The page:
Standardizing Solar Quotes

21 August of 2010 by

calculator Standardizing Solar QuotesThis year at the Intersolar conference, we had the pleasure of having lunch with Guy Snow, a seasoned installer from Las Vegas. As an installer, he works directly with homeowners and, therefore, has agood understanding of where the general public stands on solar education. We talked about what he sees as the major knowledge gaps for homeowners and what installers can do to provide accurate and transparent solar quotes.

Homeowners need to know how to read their energy bill
People understand energy use when talking about miles per gallon (mpg) for vehicles, but they do not yet grasp cost per kilowatt-hour ($/kWh).  Educating homeowners to be able to understand both the rate they arebeing charged and the amount of energy they are using, and how thatenergy is generated (fossil vs. renewable), is vitally important. Withthis knowledge, they can monitor their energy use and make informeddecisions about how to reduce and offset this usage with renewableenergy systems like solar or wind.   
 
Standardizing the solar quote
For most people, reading and comparing solar quotes can be adaunting task. According to Guy and other installers with whom we havespoken, many solar installers are not providing comparable informationon their quotes and, in some cases, are neglecting to include vitalinformation. If we could arrive at an industry standard for solarquotes, it would make comparing quotes that much easier and go a longway to reducing homeowners’ confusion regarding installing solar.Without an industry standard, it will be difficult to instillwide-ranging consumer confidence, which is necessary in order to growthis budding market. Specifically, many believe it is important toreport the cost of a solar project using cost per kilowatt-hour, rather than cost per watt figures. The main reason is that the $/kWh metricprovides for a more accurate cost, because it is based on the solarproject’s generation of electricity over a certain time period, ratherthan on the theoretical maximum output the solar power system might produce in optimum operating conditions.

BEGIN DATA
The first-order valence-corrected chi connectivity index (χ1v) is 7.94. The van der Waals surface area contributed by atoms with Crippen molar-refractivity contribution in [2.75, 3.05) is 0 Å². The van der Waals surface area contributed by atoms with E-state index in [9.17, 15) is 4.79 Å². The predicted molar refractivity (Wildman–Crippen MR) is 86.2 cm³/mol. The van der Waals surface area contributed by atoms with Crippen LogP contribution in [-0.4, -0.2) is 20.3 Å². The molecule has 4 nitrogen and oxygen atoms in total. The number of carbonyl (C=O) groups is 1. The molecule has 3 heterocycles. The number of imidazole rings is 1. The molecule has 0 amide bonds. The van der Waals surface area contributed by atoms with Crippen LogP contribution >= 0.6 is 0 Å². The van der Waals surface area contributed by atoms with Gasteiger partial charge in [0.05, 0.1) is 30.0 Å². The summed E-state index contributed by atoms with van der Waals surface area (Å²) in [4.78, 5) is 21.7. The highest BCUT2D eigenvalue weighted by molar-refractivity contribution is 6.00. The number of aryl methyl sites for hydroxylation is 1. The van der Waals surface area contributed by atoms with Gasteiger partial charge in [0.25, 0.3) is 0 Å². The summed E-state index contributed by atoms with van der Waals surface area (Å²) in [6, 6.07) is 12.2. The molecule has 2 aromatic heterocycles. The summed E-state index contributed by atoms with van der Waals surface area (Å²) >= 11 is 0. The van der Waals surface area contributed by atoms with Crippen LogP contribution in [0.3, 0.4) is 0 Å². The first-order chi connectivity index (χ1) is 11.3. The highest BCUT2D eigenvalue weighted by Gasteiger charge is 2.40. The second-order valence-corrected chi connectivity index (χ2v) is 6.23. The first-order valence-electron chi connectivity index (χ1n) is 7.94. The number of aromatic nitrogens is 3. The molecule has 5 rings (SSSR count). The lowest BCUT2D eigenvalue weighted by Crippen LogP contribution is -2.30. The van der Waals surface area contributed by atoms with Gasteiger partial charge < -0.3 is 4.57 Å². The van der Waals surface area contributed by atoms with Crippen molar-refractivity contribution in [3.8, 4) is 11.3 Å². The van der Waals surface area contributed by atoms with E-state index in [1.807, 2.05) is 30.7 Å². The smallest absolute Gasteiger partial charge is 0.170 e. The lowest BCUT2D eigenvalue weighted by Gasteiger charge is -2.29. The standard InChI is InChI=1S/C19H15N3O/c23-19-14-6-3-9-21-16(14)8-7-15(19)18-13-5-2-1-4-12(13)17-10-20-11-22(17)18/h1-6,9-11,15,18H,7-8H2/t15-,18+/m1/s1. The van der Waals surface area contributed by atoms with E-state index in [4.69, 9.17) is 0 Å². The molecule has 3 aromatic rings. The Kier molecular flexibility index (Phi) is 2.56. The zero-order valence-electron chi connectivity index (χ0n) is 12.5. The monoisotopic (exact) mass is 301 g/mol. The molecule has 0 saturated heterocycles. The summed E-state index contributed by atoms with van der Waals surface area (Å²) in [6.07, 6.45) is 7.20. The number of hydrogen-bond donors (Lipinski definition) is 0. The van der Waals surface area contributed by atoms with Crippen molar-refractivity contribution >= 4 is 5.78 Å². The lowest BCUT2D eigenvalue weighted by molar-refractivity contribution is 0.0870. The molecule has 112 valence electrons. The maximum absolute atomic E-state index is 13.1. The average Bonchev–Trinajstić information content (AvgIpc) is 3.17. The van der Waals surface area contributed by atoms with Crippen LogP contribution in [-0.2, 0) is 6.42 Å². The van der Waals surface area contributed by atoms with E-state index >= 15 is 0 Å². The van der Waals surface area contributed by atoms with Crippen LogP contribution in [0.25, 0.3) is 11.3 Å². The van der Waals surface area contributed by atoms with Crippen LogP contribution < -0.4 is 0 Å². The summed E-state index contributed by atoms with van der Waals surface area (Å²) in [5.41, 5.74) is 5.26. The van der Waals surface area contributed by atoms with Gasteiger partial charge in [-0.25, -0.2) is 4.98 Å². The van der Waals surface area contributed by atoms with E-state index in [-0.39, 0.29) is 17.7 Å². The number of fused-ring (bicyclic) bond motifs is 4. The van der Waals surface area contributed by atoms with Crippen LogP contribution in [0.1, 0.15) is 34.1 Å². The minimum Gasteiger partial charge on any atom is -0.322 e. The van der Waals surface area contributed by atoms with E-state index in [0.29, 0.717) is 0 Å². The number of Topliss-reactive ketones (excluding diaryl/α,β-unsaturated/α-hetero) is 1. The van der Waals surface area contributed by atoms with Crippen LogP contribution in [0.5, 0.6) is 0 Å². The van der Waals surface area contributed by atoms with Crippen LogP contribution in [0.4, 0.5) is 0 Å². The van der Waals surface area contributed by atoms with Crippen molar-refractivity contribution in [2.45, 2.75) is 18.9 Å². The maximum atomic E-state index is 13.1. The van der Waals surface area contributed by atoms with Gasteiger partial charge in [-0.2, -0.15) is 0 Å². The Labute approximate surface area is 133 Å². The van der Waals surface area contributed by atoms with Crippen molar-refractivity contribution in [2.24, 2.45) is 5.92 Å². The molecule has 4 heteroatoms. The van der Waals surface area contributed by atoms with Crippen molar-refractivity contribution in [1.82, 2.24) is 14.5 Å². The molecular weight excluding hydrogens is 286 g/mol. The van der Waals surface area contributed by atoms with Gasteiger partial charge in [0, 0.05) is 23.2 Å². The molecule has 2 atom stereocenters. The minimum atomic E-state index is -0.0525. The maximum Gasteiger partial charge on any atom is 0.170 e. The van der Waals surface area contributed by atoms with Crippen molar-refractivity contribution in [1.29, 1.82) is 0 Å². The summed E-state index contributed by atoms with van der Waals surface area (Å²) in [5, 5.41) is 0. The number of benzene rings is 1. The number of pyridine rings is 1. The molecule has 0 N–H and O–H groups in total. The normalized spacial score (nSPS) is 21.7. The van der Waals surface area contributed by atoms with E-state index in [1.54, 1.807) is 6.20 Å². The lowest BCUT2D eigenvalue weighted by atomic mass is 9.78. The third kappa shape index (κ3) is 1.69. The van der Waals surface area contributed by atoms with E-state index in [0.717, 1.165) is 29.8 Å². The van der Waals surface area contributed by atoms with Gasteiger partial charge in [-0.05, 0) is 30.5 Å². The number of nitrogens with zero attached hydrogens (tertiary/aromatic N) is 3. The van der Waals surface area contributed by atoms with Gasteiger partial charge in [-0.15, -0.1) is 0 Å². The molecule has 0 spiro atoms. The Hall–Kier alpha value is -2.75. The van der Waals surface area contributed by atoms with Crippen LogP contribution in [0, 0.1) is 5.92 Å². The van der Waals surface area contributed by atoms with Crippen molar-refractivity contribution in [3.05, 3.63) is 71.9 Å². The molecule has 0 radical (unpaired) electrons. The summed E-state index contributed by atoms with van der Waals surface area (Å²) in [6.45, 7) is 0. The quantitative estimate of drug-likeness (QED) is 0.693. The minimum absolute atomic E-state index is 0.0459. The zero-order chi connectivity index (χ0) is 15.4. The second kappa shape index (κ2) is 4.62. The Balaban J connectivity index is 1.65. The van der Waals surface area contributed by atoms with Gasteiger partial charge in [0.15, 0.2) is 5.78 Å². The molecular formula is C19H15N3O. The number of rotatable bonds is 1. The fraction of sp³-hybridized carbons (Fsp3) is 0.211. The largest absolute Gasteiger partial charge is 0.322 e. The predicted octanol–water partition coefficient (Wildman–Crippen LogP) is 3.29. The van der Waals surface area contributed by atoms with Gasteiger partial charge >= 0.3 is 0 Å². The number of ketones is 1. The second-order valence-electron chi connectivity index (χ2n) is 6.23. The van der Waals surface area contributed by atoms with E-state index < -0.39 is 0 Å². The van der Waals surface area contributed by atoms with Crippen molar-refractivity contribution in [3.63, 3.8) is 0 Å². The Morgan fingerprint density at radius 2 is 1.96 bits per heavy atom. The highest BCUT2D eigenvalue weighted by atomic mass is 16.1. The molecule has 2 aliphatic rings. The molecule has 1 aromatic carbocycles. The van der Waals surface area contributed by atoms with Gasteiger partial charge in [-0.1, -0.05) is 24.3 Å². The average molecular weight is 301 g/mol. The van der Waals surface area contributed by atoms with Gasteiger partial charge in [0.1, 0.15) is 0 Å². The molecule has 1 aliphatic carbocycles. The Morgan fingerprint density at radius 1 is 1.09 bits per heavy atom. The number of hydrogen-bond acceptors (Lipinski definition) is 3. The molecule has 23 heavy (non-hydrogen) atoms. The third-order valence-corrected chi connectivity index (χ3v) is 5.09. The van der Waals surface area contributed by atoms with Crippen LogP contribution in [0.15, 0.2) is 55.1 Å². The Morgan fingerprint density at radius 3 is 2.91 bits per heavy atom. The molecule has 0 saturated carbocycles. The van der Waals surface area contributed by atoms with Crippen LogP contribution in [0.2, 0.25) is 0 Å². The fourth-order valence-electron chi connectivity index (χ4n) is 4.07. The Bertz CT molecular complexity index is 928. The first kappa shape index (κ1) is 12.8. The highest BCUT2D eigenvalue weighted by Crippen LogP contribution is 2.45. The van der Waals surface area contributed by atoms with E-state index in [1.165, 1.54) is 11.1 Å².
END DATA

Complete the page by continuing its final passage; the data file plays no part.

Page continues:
Therefore, we propose that all solar quotes provide the following details, at a minimum:
  • System size in DC Stand Test Conditions (STC) kilowatts;
  • System size in AC California Energy Commission (CEC) kilowatts;
  • What percentage of the current electricity usage the solar power system will replace;
  • Total Cost both before and after all rebates;
  • Cost per kW in both STC-DC and CEC-AC;
  • The annual estimated production of the solar power system in kWh;
  • Cost per kWh;
  • Solar panels – number, make, model, and rating;
  • Inverter – type, size, and efficiency;
  • Where all components are manufactured;
  • Estimated monthly cost savings;
  • Financial metrics – payback period, and return on investment (ROI) and internal rate of return (IRR).

If the installer offers a solar lease or power purchase agreement (PPA), we would also expect to see the following:

  • Monthly lease or PPA payment;
  • Annual percentage increase in payments;
  • Downpayment options;
  • Term of lease or PPA;
  • 15-20 year breakdown detailing costs and savings;
  • All services included or excluded (i.e., monitoring and maintenance);
  • All terms and conditions for early termination of contract, home sale, and end of lease/PPA options.

If you are an installer, let us know what you think of this proposal. What would you add or remove? 

By Matthew Ryder-Smith

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